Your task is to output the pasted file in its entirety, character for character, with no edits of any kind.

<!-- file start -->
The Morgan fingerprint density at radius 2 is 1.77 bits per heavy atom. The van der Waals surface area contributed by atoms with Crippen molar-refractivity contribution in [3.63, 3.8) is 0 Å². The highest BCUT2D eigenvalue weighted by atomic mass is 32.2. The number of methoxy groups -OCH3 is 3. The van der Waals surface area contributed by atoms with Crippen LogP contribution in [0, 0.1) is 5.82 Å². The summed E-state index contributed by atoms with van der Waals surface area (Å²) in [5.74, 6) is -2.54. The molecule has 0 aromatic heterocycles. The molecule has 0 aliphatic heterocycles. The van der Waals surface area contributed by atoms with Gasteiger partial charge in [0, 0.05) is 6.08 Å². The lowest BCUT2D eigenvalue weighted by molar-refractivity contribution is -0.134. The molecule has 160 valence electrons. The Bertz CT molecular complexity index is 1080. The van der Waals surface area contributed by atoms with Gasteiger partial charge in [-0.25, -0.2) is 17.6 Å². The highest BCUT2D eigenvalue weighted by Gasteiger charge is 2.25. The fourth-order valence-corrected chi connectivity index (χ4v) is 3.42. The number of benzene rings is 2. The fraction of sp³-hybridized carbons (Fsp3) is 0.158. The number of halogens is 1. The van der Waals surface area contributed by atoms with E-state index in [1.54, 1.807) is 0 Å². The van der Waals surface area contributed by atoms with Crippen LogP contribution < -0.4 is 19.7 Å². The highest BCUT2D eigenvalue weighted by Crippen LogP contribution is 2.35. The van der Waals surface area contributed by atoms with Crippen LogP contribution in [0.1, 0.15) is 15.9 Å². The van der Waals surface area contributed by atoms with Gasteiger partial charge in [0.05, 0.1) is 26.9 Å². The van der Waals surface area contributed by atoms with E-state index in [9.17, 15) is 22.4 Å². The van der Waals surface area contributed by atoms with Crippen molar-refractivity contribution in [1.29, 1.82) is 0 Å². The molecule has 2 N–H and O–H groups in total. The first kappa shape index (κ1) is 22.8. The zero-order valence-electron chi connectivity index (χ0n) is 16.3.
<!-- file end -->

The Morgan fingerprint density at radius 2 is 1.77 bits per heavy atom. The van der Waals surface area contributed by atoms with Crippen molar-refractivity contribution in [3.63, 3.8) is 0 Å². The highest BCUT2D eigenvalue weighted by atomic mass is 32.2. The number of methoxy groups -OCH3 is 3. The van der Waals surface area contributed by atoms with Crippen LogP contribution in [0, 0.1) is 5.82 Å². The summed E-state index contributed by atoms with van der Waals surface area (Å²) in [5.74, 6) is -2.54. The molecule has 0 aromatic heterocycles. The molecule has 0 aliphatic heterocycles. The van der Waals surface area contributed by atoms with Gasteiger partial charge in [0, 0.05) is 6.08 Å². The lowest BCUT2D eigenvalue weighted by molar-refractivity contribution is -0.134. The molecule has 160 valence electrons. The Bertz CT molecular complexity index is 1080. The van der Waals surface area contributed by atoms with Gasteiger partial charge in [-0.25, -0.2) is 17.6 Å². The highest BCUT2D eigenvalue weighted by Gasteiger charge is 2.25. The fourth-order valence-corrected chi connectivity index (χ4v) is 3.42. The number of benzene rings is 2. The fraction of sp³-hybridized carbons (Fsp3) is 0.158. The number of halogens is 1. The van der Waals surface area contributed by atoms with E-state index in [1.54, 1.807) is 0 Å². The van der Waals surface area contributed by atoms with Crippen LogP contribution < -0.4 is 19.7 Å². The highest BCUT2D eigenvalue weighted by Crippen LogP contribution is 2.35. The van der Waals surface area contributed by atoms with Crippen LogP contribution in [0.1, 0.15) is 15.9 Å². The van der Waals surface area contributed by atoms with Gasteiger partial charge in [0.05, 0.1) is 26.9 Å². The van der Waals surface area contributed by atoms with E-state index in [9.17, 15) is 22.4 Å². The van der Waals surface area contributed by atoms with Crippen molar-refractivity contribution in [1.29, 1.82) is 0 Å². The molecule has 2 N–H and O–H groups in total. The first kappa shape index (κ1) is 22.8. The zero-order valence-electron chi connectivity index (χ0n) is 16.3.